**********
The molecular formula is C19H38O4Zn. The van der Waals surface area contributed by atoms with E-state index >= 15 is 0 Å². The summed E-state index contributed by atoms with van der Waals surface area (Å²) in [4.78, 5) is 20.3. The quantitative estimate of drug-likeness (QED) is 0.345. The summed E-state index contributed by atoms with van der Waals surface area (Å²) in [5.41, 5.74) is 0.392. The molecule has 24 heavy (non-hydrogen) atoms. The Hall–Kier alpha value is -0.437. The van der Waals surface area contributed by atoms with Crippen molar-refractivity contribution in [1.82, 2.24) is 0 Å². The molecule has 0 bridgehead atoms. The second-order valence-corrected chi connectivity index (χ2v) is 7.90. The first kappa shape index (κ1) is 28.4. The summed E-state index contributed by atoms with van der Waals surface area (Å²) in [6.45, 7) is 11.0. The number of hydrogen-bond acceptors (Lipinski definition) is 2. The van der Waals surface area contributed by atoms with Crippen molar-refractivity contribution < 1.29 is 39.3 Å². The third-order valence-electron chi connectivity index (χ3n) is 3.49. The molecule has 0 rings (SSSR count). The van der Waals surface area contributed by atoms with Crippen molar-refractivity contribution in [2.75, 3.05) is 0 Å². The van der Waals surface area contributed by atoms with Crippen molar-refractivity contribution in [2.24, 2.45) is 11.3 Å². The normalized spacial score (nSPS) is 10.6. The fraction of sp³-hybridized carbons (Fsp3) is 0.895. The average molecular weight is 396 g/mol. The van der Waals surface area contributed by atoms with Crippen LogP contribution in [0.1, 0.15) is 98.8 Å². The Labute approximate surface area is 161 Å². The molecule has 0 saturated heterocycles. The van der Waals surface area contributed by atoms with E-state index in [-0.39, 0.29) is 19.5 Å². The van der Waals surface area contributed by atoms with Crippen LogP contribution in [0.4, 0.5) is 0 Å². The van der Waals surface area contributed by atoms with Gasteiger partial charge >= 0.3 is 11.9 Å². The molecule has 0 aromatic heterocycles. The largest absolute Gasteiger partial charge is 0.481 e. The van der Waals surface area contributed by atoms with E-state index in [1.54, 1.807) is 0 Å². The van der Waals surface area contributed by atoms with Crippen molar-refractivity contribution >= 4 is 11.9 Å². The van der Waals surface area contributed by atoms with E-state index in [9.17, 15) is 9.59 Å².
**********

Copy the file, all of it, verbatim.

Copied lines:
The molecular formula is C19H38O4Zn. The van der Waals surface area contributed by atoms with E-state index >= 15 is 0 Å². The summed E-state index contributed by atoms with van der Waals surface area (Å²) in [4.78, 5) is 20.3. The quantitative estimate of drug-likeness (QED) is 0.345. The summed E-state index contributed by atoms with van der Waals surface area (Å²) in [5.41, 5.74) is 0.392. The molecule has 24 heavy (non-hydrogen) atoms. The Hall–Kier alpha value is -0.437. The van der Waals surface area contributed by atoms with Crippen molar-refractivity contribution in [1.82, 2.24) is 0 Å². The molecule has 0 bridgehead atoms. The second-order valence-corrected chi connectivity index (χ2v) is 7.90. The first kappa shape index (κ1) is 28.4. The summed E-state index contributed by atoms with van der Waals surface area (Å²) in [6.45, 7) is 11.0. The number of hydrogen-bond acceptors (Lipinski definition) is 2. The van der Waals surface area contributed by atoms with Crippen molar-refractivity contribution < 1.29 is 39.3 Å². The third-order valence-electron chi connectivity index (χ3n) is 3.49. The molecule has 0 rings (SSSR count). The van der Waals surface area contributed by atoms with Crippen molar-refractivity contribution in [2.75, 3.05) is 0 Å². The van der Waals surface area contributed by atoms with Crippen molar-refractivity contribution in [2.24, 2.45) is 11.3 Å². The normalized spacial score (nSPS) is 10.6. The fraction of sp³-hybridized carbons (Fsp3) is 0.895. The average molecular weight is 396 g/mol. The van der Waals surface area contributed by atoms with Crippen LogP contribution in [0.1, 0.15) is 98.8 Å². The Labute approximate surface area is 161 Å². The molecule has 0 saturated heterocycles. The van der Waals surface area contributed by atoms with E-state index in [-0.39, 0.29) is 19.5 Å². The van der Waals surface area contributed by atoms with Crippen LogP contribution in [0.4, 0.5) is 0 Å². The van der Waals surface area contributed by atoms with Gasteiger partial charge >= 0.3 is 11.9 Å². The molecule has 0 aromatic heterocycles. The largest absolute Gasteiger partial charge is 0.481 e. The van der Waals surface area contributed by atoms with E-state index in [1.54, 1.807) is 0 Å². The van der Waals surface area contributed by atoms with Crippen molar-refractivity contribution >= 4 is 11.9 Å². The van der Waals surface area contributed by atoms with E-state index in [9.17, 15) is 9.59 Å².